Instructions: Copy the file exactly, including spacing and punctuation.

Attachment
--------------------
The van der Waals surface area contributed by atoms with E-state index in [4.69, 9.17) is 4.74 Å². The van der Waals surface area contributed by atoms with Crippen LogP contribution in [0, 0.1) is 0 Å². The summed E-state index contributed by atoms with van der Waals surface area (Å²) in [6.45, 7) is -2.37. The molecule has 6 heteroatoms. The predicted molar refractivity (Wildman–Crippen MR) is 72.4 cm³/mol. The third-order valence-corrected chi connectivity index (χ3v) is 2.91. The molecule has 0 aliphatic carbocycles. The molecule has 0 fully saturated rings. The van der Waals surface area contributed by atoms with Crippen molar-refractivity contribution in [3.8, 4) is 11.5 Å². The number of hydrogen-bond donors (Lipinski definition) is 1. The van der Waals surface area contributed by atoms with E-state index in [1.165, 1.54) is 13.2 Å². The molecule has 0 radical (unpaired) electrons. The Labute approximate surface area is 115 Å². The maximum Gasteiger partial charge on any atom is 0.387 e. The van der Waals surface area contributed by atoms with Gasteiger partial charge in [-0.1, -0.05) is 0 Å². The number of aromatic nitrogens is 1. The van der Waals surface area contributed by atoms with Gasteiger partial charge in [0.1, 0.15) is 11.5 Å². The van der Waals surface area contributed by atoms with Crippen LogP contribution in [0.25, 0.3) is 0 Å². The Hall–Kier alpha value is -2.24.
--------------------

The van der Waals surface area contributed by atoms with E-state index in [4.69, 9.17) is 4.74 Å². The van der Waals surface area contributed by atoms with Crippen LogP contribution in [0, 0.1) is 0 Å². The summed E-state index contributed by atoms with van der Waals surface area (Å²) in [6.45, 7) is -2.37. The molecule has 6 heteroatoms. The predicted molar refractivity (Wildman–Crippen MR) is 72.4 cm³/mol. The third-order valence-corrected chi connectivity index (χ3v) is 2.91. The molecule has 0 aliphatic carbocycles. The molecule has 0 fully saturated rings. The van der Waals surface area contributed by atoms with Crippen molar-refractivity contribution in [3.8, 4) is 11.5 Å². The number of hydrogen-bond donors (Lipinski definition) is 1. The van der Waals surface area contributed by atoms with E-state index in [1.165, 1.54) is 13.2 Å². The molecule has 0 radical (unpaired) electrons. The Labute approximate surface area is 115 Å². The maximum Gasteiger partial charge on any atom is 0.387 e. The van der Waals surface area contributed by atoms with Gasteiger partial charge in [-0.1, -0.05) is 0 Å². The number of aromatic nitrogens is 1. The van der Waals surface area contributed by atoms with Gasteiger partial charge in [0.1, 0.15) is 11.5 Å². The van der Waals surface area contributed by atoms with Crippen LogP contribution in [0.25, 0.3) is 0 Å². The Hall–Kier alpha value is -2.24.